Marking the occasion

Confusion around Sept. 19 holiday typical for Canada

Marking the occasion

When Queen Elizabeth II died on Sept. 8, it was a surprising event.

Yes, she was 96 and had slowed down in carrying out her royal duties, but the suddenness of her passing surprised many. Only two days before, she had appointed the U.K.’s new prime minister, Liz Truss, at Balmoral Castle in Scotland.

That suddenness caught Canada off guard when it came to deciding how to treat the death. As a member of the Commonwealth, Canada had to somehow recognize the solemnity of her death, along with celebrating the momentousness of her reign – the longest-serving of any British monarch and any female head of state at more than 70 years.

But it was no easy task. Being Canada, there are federal rules and provincial/territorial ones, so we waited first for an announcement from Ottawa.

Read more: Holiday declared to mark Queen’s death

And this came after what seemed like a long wait of five days, when Prime Minister Justin Trudeau announced a “federal holiday” on the day of her funeral, Sept. 19, to give Canadians time to mourn.

However, this was later clarified to involve only federal government employees – not necessarily federally regulated ones.

Over the next five days, the provinces and territories slowly laid out their plans for the day, ranging from a national day of mourning in the Yukon with closures for public sector employees, to a provincial day of mourning in Alberta with no closures, and no closures in Ontario but a moment of silence.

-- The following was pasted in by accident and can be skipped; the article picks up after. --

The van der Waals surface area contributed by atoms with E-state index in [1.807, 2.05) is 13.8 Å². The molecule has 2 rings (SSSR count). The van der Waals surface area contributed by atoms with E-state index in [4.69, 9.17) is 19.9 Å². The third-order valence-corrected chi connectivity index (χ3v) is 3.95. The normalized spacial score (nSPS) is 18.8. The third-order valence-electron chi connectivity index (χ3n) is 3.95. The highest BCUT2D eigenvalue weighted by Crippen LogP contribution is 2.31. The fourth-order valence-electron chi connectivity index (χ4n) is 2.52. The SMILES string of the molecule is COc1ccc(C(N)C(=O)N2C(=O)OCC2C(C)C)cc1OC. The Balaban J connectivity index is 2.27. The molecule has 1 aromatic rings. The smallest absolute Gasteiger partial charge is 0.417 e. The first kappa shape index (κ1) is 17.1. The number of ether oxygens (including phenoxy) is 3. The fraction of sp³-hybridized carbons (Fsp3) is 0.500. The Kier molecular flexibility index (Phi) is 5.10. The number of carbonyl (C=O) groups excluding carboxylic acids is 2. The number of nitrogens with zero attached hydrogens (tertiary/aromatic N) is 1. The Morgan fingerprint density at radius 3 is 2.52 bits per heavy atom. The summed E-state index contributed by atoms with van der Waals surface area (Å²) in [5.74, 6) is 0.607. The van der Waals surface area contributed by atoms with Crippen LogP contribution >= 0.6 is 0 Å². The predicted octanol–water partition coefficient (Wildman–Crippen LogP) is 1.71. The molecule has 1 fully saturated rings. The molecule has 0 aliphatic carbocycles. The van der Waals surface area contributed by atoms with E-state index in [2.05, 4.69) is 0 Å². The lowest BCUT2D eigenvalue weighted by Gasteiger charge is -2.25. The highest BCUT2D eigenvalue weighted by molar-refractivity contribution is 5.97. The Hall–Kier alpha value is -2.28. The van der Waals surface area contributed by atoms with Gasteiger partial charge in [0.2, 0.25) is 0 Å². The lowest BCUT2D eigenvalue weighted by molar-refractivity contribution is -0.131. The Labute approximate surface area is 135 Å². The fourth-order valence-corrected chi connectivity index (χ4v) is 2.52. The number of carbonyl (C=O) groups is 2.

Needless to say, the lack of cohesion across the country was confusing. That was borne out in the traffic to our post about the news, which set records.

Read more: Which provinces and territories are making Sept. 19 a holiday?

I had to wonder what was behind the keen interest in that day. Did so many people really want to honour Elizabeth II and watch the historic funeral in England?

I’m sure a big reason for the interest involved payroll providers and professionals, who desperately wanted to prepare for the change in plans. Even managers and HR leaders would need to know how to treat vacation days that were now a holiday, or last-minute requests for a Friday vacation to take advantage of the Monday holiday.

Sadly, I suspect another reason for the surge in queries about Sept. 19 came from burnt-out employees keen to enjoy another day of rest. Even though we’ve just enjoyed a summer peppered with long weekends, one more chance to enjoy the last days of summer is certainly appealing.

Nevertheless, the day has come and gone, with no great upheaval… though the National Day for Truth and Reconciliation is fast approaching (Sept. 30) so I’m sure more questions will arise as to how to appropriately mark the occasion.

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